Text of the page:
Appliance Deployment Featured Article
Accelerating Deep Packet Inspection with Intel Servers, Appliance Deployment
By Ashok Bindra, TMCnet Contributor
In part two of the five part series on deep packet inspection (DPI) from appliance deployment specialist NEI’s (News - Alert) Director of Feld Engineering Austin Hipes, the focus was on performing high performance DPI and encryption without using specialized network processing units (NPUs).
However, in part three the author shows that the new Intel (News - Alert) platform for communications infrastructure (formerly known as “Crystal Forest”) provides OEMs with the opportunity to achieve new levels of design flexibility for DPI and encryption processes compared to their more expensive NPU counterparts. In fact, the platform is capable of performing operations on control planes, data planes, and applications simultaneously with high throughput rates.
According to Hipes, deep packet inspection, data compression and decompression, and encryption take place at higher throughput rates with the Intel platform for communications infrastructure because it is made up of multi-core processors in combination with Intel QuickAssist technology hardware accelerators. As a result, the platform enhances DPI capabilities by processing over 160 million packets of data per second as compared to NPU’s 100 million packets per second.
The elimination of NPUs in the hardware scheme along with the faster processing capacity and reduced development time needed for new applications results in substantial cost reductions for the OEM.
Further, the high performance nature of the new platform is attributed to Intel Xeon processors (E5-2600 series) arranged in a dual-socket configuration. It can be configured to provide up to 16 cores, an 80 channel root complex of PCI (News - Alert) Express (PCIe) Gen 3.0 and 8 1600 MHz memory controllers.
Another contributor to this increased performance is the 89xx series Intel communications chipset, formerly called Cave Creek. As per the explanation provided, the chipset combines communications hardware accelerators with Platform Controller Hub (PCH) compute I/O functions, and can be used as a standalone PCIe device added to a traditional server platform, or as a PCH in an embedded motherboard design.
Hipes added that the hardware accelerators remove the encryption and data compression functions from the main CPU load, leaving the “CPU free to do other work. “With the cores freed up of encryption duties, they can now perform DPI and application processing tasks, effectively working on both the control and data planes simultaneously,” notes Hipes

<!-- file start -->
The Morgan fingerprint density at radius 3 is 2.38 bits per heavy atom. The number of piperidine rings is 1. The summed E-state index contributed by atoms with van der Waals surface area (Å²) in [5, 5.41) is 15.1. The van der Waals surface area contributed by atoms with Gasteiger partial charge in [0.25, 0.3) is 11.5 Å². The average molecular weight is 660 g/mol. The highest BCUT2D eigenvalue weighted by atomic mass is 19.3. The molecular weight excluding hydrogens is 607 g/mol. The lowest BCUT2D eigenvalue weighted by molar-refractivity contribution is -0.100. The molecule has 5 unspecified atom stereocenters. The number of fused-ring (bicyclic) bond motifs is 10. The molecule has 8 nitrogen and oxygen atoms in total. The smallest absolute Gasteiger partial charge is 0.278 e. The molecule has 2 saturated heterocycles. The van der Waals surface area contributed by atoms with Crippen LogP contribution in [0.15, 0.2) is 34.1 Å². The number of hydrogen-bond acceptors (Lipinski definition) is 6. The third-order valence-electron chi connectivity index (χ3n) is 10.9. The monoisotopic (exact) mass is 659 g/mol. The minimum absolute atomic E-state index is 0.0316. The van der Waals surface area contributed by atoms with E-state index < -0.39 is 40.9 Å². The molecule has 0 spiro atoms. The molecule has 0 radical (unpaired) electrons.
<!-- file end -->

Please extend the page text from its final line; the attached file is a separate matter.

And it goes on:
Since the platform and chipset are scalable, it allows designers to adapt their solutions to suit the application. Thus, allowing the designers to go from single-core, low-cost, low-power designs all the way up to 16-core designs. Consequently, the chipsets can be configured for a single device with five Gbps of encryption capability going up to four device configurations in excess of 80 Gbps of encryption potential.
In short, by simply changing the number of cores or accelerators used in a given platform, OEMs and independent software vendors (ISVs) have the flexibility to enter a variety of market segments without a significant reinvestment in new code development, asserts Hipes. In addition, existing server platforms can be converted to high-throughput DPI and encryption machines through the addition of PCIe cards housing 89xx series Intel communications chipsets, wrote Hipes.
Meanwhile, reports indicate that cloud-based backup and recovery appliance deployment is on the rise. A recent report posted on TMCnet shows that online backup is gaining popularity in SMBs, education and local government because it provides low-cost and hassle-free solutions to these organizations. This report, generated by Zetta (News - Alert), also shows that large enterprises will increasingly depend on hybrid-online backup 2.0 for their distributed offices.
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Edited by Jamie Epstein